Ai WeiWei: New York Photographs 1983-1993
Children under 16 free
Chinese dissident, blogger and political activist Ai WeiWei was released from prison on Wednesday, June 22, 2011 , after two-and-a-half months’ detention in China. This timely exhibition, featuring 227 photographs taken from 1983-1993, when the artist resided in NYC, captures the history, culture and atmosphere of New York from his unique perspective.
Before Ai Weiwei became internationally recognized as an artist and activist, he lived in a tiny apartment in New York’s East Village and was a prominent member of a community of expatriate Chinese artists and intellectuals in the neighborhood’s then-burgeoning avant-garde scene. From 1983 to 1993, the artist used his camera to document his life and work, his surroundings and the atmosphere of the time. The photographs document a distinct era in New York, as seen through Ai Weiwei’s eyes, tracing the beginnings of his conceptual art practice. They depict East Village poetry readings, riots in Tompkins Square Park, drag queens at Wigstock, and well-known artists and intellectuals from China, such as filmmaker Chen Kaige, composer Tan Dun and artist Xu Bing.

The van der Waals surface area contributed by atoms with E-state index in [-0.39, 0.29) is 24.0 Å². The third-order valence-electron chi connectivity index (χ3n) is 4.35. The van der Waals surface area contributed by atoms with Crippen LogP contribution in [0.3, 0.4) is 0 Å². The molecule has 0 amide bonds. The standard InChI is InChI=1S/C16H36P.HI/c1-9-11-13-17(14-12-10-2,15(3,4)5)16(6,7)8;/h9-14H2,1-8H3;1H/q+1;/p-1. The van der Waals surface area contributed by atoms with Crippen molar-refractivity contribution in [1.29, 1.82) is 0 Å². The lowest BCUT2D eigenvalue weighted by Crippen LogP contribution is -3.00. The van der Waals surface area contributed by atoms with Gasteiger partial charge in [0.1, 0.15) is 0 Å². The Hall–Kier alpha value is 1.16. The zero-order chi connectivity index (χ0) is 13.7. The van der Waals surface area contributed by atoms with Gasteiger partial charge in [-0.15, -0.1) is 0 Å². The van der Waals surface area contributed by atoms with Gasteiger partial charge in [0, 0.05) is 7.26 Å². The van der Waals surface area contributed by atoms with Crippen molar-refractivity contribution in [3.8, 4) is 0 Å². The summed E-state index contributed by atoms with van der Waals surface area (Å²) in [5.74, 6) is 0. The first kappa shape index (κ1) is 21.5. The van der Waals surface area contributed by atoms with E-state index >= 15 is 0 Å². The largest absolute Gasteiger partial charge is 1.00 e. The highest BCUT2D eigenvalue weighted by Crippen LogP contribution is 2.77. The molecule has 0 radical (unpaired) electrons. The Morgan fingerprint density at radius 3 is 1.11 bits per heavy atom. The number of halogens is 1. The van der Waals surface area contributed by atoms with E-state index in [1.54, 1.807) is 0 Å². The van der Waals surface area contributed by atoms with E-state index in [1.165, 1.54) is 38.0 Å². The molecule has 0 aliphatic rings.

725 Park Avenue
(at 70th Street)
New York, NY 10021
Subway: 6 to 68th Street - Hunter College
|Tue||11:00 am - 6:00 pm|
|Wed||11:00 am - 6:00 pm|
|Thu||11:00 am - 6:00 pm|
|Fri||11:00 am - 9:00 pm|
|Sat||11:00 am - 6:00 pm|
|Sun||11:00 am - 6:00 pm|
In January and July 1 through Labor Day, the Asia Society and Museum closes at 6 pm on Fri.